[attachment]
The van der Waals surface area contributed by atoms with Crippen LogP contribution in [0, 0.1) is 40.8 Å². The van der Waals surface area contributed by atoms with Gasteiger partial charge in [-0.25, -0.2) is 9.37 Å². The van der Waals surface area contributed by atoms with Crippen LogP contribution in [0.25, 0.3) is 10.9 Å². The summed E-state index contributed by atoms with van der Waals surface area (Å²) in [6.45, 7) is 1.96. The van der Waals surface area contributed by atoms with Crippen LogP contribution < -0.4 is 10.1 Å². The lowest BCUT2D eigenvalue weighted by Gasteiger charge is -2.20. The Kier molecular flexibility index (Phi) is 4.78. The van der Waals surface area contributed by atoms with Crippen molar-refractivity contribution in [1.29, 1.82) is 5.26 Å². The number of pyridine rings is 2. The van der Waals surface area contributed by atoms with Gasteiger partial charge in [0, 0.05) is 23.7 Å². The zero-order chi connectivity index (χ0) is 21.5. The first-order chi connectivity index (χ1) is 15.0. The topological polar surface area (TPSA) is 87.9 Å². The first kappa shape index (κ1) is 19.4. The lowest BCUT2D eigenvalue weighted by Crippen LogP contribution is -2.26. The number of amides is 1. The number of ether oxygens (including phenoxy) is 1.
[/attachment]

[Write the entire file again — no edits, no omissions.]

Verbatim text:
The van der Waals surface area contributed by atoms with Crippen LogP contribution in [0, 0.1) is 40.8 Å². The van der Waals surface area contributed by atoms with Gasteiger partial charge in [-0.25, -0.2) is 9.37 Å². The van der Waals surface area contributed by atoms with Crippen LogP contribution in [0.25, 0.3) is 10.9 Å². The summed E-state index contributed by atoms with van der Waals surface area (Å²) in [6.45, 7) is 1.96. The van der Waals surface area contributed by atoms with Crippen LogP contribution < -0.4 is 10.1 Å². The lowest BCUT2D eigenvalue weighted by Gasteiger charge is -2.20. The Kier molecular flexibility index (Phi) is 4.78. The van der Waals surface area contributed by atoms with Crippen molar-refractivity contribution in [1.29, 1.82) is 5.26 Å². The number of pyridine rings is 2. The van der Waals surface area contributed by atoms with Gasteiger partial charge in [0, 0.05) is 23.7 Å². The zero-order chi connectivity index (χ0) is 21.5. The first-order chi connectivity index (χ1) is 15.0. The topological polar surface area (TPSA) is 87.9 Å². The first kappa shape index (κ1) is 19.4. The lowest BCUT2D eigenvalue weighted by Crippen LogP contribution is -2.26. The number of amides is 1. The number of ether oxygens (including phenoxy) is 1.